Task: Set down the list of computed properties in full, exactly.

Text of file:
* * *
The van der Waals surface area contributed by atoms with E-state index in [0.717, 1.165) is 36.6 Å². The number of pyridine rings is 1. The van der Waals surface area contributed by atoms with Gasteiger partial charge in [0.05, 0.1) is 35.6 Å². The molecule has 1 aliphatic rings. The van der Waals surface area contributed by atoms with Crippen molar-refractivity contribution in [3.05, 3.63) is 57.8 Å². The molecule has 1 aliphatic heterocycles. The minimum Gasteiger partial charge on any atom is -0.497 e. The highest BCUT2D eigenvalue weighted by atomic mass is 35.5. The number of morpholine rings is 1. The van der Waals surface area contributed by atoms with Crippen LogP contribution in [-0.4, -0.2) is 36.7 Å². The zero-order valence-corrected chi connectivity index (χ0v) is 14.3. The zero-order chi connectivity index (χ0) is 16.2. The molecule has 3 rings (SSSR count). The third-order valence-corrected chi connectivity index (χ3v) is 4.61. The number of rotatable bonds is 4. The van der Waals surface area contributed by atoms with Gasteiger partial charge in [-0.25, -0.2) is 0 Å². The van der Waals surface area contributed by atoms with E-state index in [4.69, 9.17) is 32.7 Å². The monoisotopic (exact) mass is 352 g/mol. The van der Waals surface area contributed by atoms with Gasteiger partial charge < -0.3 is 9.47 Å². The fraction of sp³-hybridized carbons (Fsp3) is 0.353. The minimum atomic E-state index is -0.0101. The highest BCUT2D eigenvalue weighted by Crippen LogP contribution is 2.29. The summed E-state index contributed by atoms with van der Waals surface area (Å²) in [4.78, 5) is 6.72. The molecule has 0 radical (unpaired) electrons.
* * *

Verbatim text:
The van der Waals surface area contributed by atoms with E-state index in [0.717, 1.165) is 36.6 Å². The number of pyridine rings is 1. The van der Waals surface area contributed by atoms with Gasteiger partial charge in [0.05, 0.1) is 35.6 Å². The molecule has 1 aliphatic rings. The van der Waals surface area contributed by atoms with Crippen molar-refractivity contribution in [3.05, 3.63) is 57.8 Å². The molecule has 1 aliphatic heterocycles. The minimum Gasteiger partial charge on any atom is -0.497 e. The highest BCUT2D eigenvalue weighted by atomic mass is 35.5. The number of morpholine rings is 1. The van der Waals surface area contributed by atoms with Crippen LogP contribution in [-0.4, -0.2) is 36.7 Å². The zero-order valence-corrected chi connectivity index (χ0v) is 14.3. The zero-order chi connectivity index (χ0) is 16.2. The molecule has 3 rings (SSSR count). The third-order valence-corrected chi connectivity index (χ3v) is 4.61. The number of rotatable bonds is 4. The van der Waals surface area contributed by atoms with Gasteiger partial charge in [-0.25, -0.2) is 0 Å². The van der Waals surface area contributed by atoms with E-state index in [4.69, 9.17) is 32.7 Å². The monoisotopic (exact) mass is 352 g/mol. The van der Waals surface area contributed by atoms with Gasteiger partial charge < -0.3 is 9.47 Å². The fraction of sp³-hybridized carbons (Fsp3) is 0.353. The minimum atomic E-state index is -0.0101. The highest BCUT2D eigenvalue weighted by Crippen LogP contribution is 2.29. The summed E-state index contributed by atoms with van der Waals surface area (Å²) in [4.78, 5) is 6.72. The molecule has 0 radical (unpaired) electrons.